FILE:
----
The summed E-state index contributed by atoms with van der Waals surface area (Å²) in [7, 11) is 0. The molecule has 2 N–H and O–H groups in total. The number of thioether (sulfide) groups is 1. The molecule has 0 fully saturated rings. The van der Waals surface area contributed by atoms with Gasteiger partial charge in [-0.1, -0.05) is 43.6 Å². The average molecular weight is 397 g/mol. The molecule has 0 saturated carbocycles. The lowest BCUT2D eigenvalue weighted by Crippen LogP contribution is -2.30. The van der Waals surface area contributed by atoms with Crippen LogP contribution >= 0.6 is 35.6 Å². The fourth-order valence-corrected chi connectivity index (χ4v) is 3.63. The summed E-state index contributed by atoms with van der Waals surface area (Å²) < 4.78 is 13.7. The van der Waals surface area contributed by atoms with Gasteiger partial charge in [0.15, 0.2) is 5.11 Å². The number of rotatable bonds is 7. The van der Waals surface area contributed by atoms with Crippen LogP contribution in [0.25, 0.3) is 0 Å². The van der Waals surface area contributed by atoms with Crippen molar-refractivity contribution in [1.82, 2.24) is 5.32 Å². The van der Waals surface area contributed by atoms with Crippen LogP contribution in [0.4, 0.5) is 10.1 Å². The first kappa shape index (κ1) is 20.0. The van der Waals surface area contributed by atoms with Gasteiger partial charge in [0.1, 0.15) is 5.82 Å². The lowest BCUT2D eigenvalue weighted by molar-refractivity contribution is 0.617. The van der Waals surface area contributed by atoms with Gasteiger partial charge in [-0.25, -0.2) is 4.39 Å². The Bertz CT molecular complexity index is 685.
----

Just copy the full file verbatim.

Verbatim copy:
The summed E-state index contributed by atoms with van der Waals surface area (Å²) in [7, 11) is 0. The molecule has 2 N–H and O–H groups in total. The number of thioether (sulfide) groups is 1. The molecule has 0 fully saturated rings. The van der Waals surface area contributed by atoms with Gasteiger partial charge in [-0.1, -0.05) is 43.6 Å². The average molecular weight is 397 g/mol. The molecule has 0 saturated carbocycles. The lowest BCUT2D eigenvalue weighted by Crippen LogP contribution is -2.30. The van der Waals surface area contributed by atoms with Crippen LogP contribution >= 0.6 is 35.6 Å². The fourth-order valence-corrected chi connectivity index (χ4v) is 3.63. The summed E-state index contributed by atoms with van der Waals surface area (Å²) < 4.78 is 13.7. The van der Waals surface area contributed by atoms with Gasteiger partial charge in [0.15, 0.2) is 5.11 Å². The number of rotatable bonds is 7. The van der Waals surface area contributed by atoms with Crippen LogP contribution in [0.25, 0.3) is 0 Å². The van der Waals surface area contributed by atoms with Crippen molar-refractivity contribution in [1.82, 2.24) is 5.32 Å². The van der Waals surface area contributed by atoms with Crippen LogP contribution in [0.4, 0.5) is 10.1 Å². The first kappa shape index (κ1) is 20.0. The van der Waals surface area contributed by atoms with Gasteiger partial charge in [0.1, 0.15) is 5.82 Å². The lowest BCUT2D eigenvalue weighted by molar-refractivity contribution is 0.617. The van der Waals surface area contributed by atoms with Gasteiger partial charge in [-0.25, -0.2) is 4.39 Å². The Bertz CT molecular complexity index is 685.